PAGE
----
What is Ohio Protects?

What is Ohio Protects? is where you can report scams, ID theft, fraud, and file a complaint about a service or business in Ohio. By reporting a scam, ID theft, or filing a complaint you may help other consumers from being taken advantage of by a business in Ohio...

How to protect yourself when shopping online?

How to protect yourself when shopping online?

Considering the mass development of the internet and technology, many consumers find it convenient to do holiday shopping online. Shopping online can help save gas money, allows a consumer to easily compare prices, and can offer extra customization options for select products and services. Ohio consumers making purchases online are protected by the Consumer Sales Practices Act (CSPA), which is a series of regulations and rules the lawyers at Doucet & Associates Co., L.P.A. have experience working with.

The CSPA protects consumers from misleading, unfair, and bad business practices. It makes the businesses recognize and honor all promises and warranties, and prevents them from taking advantage of consumers. In Ohio, lawsuits involving violations of the CSPA allow fee shifting. Therefore, if a business loses a lawsuit to a consumer, then the business may be required to pay all the attorney fees for the consumer.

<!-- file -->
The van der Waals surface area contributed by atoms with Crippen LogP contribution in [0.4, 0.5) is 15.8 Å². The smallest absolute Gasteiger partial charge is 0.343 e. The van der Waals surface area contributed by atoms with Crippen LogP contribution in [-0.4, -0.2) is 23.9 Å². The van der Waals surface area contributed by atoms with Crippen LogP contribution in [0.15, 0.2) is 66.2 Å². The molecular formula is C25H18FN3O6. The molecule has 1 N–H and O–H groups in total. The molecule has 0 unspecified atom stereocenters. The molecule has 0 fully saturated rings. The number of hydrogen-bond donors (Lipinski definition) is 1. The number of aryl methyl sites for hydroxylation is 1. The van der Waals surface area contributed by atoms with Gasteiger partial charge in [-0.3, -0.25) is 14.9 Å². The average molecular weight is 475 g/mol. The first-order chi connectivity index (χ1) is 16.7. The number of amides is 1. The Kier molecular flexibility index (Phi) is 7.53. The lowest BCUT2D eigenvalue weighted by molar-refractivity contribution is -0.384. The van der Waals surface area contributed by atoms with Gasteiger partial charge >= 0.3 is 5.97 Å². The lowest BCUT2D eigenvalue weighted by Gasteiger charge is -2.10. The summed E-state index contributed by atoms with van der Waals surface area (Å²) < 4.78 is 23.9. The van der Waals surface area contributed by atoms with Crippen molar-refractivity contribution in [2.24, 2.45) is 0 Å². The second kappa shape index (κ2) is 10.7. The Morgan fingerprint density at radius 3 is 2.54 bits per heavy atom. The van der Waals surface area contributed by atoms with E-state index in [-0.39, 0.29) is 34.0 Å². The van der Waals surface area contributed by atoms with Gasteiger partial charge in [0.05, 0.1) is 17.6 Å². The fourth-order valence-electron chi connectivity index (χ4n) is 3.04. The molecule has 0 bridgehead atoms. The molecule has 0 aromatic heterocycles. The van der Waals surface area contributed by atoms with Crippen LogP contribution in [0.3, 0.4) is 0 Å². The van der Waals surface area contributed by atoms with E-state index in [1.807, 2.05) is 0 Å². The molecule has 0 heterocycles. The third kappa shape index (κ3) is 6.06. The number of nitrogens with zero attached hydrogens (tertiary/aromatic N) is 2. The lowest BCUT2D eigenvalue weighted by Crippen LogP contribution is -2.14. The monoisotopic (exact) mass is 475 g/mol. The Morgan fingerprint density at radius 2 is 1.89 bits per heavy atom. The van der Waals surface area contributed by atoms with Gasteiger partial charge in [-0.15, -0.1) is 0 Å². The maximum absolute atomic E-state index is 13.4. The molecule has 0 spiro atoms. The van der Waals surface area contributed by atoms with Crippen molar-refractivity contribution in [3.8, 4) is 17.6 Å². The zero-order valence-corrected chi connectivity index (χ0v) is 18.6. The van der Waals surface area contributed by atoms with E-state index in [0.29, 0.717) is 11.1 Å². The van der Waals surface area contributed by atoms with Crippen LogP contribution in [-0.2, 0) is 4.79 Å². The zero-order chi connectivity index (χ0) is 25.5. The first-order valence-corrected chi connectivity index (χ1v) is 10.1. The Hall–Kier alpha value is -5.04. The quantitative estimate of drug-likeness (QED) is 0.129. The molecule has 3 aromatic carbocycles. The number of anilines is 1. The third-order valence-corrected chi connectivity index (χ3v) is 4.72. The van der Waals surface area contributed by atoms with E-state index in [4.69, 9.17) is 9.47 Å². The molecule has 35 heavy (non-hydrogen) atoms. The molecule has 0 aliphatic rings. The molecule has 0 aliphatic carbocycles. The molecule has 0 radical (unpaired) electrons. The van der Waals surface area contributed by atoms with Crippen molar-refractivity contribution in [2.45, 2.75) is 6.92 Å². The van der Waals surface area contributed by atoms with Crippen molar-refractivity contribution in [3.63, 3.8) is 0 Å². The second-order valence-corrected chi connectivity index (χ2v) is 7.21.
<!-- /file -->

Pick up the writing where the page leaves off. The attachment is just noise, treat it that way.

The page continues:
Businesses who engage in online retailing are expected to comply with the CSPA. If a consumer purchases an item online but receives the wrong item in the mail, then the vender is required to correct the problem at no extra charge. Typically, online retailers will replace the item or refund the consumer. Details about resolving issues with online purchases are usually listed in the disclaimer or legal terms section of the order summary or receipt.

The Mail or Telephone Order Merchandise Rule protects all orders placed over the internet and protects consumers who never receive products purchased online. This rule requires online retailers to follow the 30-day rule and ship online orders to consumers with a reasonable time period of 30 days. If the online retailer cannot fulfill the 30-day rule, the retailer must ask permission from the consumer to ship an order late or refund their order.